• First among equals: Alejandro Valverde continues to set new career standards. (Getty)Source: Getty
Alejandro Valverde is arguably the greatest rider of his generation but what cannot be questioned is his versatility, durability and quality over the span of a 15-year career.
Cycling Central

21 Feb 2017 - 10:05 AM  UPDATED 21 Feb 2017 - 10:06 AM

The 36-year-old Movistar rider notched up a century of wins this past weekend at the Vuelta a Andalucía Ruta Ciclista Del Sol.

He joined Tom Boonen (Quick-Step Floors), Mark Cavendish (Dimension Data) and André Greipel (Lotto Soudal) in a select group of active riders who have notched up 100 career victories but he's the only rider in that group to have won a Grand Tour (Vuelta a España 2009). 

Valverde is the most balanced bike racing package of his generation, a climber, rouleur and very good sprinter when called on to unleash a finishing kick.

"To be honest, I didn’t start thinking about victory number 100 until I won in Murcia last week," Valverde said. "There, I realisedd that it was only left two for hundred, and I knew that I’d be in great form for Andalucía, with two or three stages that suited my conditions. 

"In the end, it all went as if we had planned, with that stage win in Granada followed by the overall, making it exactly 100 at the end of the week. Now, what’s next? Well, if I may dream, I’d chase another Vuelta a España, and of course, the World Championships. I’m the rider with the most podium finishes, yet I haven’t worn the rainbow bands yet. That’s something I’m still dreaming of.”

“The most special win? I don’t know, maybe the first Liège in 2006? I say that because I had always dreamt to winning Liège, it cost us a lot, the team and I, achieving a victory there, also being the first-ever Spaniard to win Liège. That all makes it special.”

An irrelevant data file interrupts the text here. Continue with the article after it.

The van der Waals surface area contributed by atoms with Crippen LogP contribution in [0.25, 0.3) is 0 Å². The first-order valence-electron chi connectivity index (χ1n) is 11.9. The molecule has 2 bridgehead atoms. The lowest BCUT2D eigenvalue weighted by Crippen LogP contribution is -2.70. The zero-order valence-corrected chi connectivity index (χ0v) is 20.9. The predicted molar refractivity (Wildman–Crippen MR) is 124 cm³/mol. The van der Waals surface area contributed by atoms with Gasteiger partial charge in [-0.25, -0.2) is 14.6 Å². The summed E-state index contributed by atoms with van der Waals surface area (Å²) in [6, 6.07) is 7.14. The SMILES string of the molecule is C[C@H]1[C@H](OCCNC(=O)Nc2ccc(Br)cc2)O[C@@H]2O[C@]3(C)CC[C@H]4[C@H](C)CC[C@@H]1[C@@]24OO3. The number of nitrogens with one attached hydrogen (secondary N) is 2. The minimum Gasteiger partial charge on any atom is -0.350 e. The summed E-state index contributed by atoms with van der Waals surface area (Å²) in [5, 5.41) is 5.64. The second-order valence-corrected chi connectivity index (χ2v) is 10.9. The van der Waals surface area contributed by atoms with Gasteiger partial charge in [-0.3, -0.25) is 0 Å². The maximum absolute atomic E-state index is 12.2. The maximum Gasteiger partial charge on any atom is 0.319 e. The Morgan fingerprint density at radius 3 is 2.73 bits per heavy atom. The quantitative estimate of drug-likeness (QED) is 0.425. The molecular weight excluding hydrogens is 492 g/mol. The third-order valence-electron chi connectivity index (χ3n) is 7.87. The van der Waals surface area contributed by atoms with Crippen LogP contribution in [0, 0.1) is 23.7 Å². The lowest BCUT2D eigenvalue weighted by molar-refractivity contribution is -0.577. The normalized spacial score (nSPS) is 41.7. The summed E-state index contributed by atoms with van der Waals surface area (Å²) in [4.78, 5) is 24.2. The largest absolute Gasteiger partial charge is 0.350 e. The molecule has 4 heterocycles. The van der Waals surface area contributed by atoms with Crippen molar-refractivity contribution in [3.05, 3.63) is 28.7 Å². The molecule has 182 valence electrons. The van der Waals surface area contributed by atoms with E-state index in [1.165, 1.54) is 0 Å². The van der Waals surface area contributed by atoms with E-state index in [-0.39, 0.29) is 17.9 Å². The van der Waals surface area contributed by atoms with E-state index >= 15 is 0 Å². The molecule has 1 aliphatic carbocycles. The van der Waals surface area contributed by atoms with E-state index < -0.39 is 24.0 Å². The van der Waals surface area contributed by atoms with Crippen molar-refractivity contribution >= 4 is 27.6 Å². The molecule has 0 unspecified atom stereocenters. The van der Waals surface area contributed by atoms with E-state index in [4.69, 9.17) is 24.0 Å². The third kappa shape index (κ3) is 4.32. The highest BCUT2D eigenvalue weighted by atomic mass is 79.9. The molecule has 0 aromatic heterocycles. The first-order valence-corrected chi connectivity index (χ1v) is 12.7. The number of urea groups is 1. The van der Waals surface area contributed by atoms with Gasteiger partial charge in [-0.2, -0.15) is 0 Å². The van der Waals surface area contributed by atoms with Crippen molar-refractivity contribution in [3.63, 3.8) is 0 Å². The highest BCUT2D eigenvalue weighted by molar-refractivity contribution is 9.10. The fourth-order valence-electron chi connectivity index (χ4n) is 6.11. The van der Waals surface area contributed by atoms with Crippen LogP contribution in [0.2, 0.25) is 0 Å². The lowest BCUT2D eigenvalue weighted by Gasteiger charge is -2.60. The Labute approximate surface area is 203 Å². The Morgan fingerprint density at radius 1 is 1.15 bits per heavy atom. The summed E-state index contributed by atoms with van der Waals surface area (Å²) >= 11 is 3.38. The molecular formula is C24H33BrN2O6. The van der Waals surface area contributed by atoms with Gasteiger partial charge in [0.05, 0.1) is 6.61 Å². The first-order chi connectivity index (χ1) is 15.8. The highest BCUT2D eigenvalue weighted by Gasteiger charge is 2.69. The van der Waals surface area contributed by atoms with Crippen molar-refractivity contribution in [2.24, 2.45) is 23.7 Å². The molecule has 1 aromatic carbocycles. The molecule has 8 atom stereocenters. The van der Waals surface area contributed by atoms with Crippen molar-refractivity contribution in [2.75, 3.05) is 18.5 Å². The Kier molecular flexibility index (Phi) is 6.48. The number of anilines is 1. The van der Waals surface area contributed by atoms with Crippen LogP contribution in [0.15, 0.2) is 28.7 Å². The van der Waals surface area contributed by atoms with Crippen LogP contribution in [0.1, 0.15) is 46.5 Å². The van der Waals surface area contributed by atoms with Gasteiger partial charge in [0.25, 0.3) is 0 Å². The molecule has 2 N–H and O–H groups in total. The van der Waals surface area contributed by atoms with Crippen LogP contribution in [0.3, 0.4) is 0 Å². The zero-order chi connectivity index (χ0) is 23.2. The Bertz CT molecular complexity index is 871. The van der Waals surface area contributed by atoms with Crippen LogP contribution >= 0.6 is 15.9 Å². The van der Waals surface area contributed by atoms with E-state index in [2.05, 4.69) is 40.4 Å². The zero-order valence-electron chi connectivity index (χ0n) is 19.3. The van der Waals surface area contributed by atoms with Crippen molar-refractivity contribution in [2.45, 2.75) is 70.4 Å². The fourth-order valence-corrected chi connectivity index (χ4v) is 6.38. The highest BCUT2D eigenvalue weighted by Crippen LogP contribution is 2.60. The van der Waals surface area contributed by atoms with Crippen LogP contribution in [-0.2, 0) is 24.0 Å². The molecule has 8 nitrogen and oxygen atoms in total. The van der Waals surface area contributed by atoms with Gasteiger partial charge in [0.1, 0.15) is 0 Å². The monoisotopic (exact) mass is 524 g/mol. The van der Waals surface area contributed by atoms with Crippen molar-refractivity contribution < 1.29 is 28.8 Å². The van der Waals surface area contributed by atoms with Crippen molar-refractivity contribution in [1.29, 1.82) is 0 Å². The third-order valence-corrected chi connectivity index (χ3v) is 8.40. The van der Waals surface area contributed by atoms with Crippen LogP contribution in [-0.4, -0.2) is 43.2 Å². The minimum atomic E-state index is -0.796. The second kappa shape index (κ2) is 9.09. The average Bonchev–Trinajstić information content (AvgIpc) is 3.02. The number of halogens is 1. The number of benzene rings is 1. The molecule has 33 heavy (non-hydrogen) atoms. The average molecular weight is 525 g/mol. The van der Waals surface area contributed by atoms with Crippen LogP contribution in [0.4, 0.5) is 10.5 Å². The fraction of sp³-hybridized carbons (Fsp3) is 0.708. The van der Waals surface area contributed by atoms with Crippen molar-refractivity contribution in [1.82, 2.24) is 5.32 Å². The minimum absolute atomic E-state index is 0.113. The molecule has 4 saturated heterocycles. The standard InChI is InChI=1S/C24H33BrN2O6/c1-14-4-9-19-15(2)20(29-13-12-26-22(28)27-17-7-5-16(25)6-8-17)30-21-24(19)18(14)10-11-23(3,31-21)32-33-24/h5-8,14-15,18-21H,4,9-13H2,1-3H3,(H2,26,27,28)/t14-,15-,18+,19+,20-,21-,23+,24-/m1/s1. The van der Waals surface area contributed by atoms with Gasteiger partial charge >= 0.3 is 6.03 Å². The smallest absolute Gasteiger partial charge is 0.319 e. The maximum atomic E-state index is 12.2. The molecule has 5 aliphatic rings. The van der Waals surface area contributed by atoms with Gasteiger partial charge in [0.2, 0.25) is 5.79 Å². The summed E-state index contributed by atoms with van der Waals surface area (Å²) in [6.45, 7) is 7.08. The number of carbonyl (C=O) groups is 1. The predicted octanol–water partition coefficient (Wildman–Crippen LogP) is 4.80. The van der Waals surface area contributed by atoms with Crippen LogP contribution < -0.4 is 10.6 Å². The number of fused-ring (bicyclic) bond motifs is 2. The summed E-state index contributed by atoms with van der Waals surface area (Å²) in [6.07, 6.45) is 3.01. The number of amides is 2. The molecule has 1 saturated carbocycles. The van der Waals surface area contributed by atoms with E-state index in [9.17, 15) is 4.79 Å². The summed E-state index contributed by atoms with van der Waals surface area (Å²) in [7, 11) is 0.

His career encompasses 17 stage race wins, 21 single-day classics, 62 stage wins, six world championship medals, podium finishes in all three Grand Tours and UCI WorldTour end of season leader on four occasions.

“I had also been told at the race that only Boonen, Greipel and Cavendish had reached hundred in their careers. Those are amazing riders, through they’re all sprinters, who achieve lots of victories into bunch finishes,” Valverde said.

“Being able to make part of that group, if you consider that I’m a different type of rider, one who’s fast yet not a real sprinter, that has to make yourself proud. It’s always been difficult to achieve victories throughout my career, but I’d say it’s even harder to do so right now, because the racing has become really much controlled by stronger teams.

“That’s why I can’t believe I’ve achieved 100 victories. It’s so hard, even more so nowadays. Being the only Spaniard to have got that far in the last 40 years also proves how difficult it is. I had already beaten the record of wins in Murcia, now in Andalucía - it really boosts my morale to keep chasing records, and I’ll continue for as long as my legs allow me to do so.”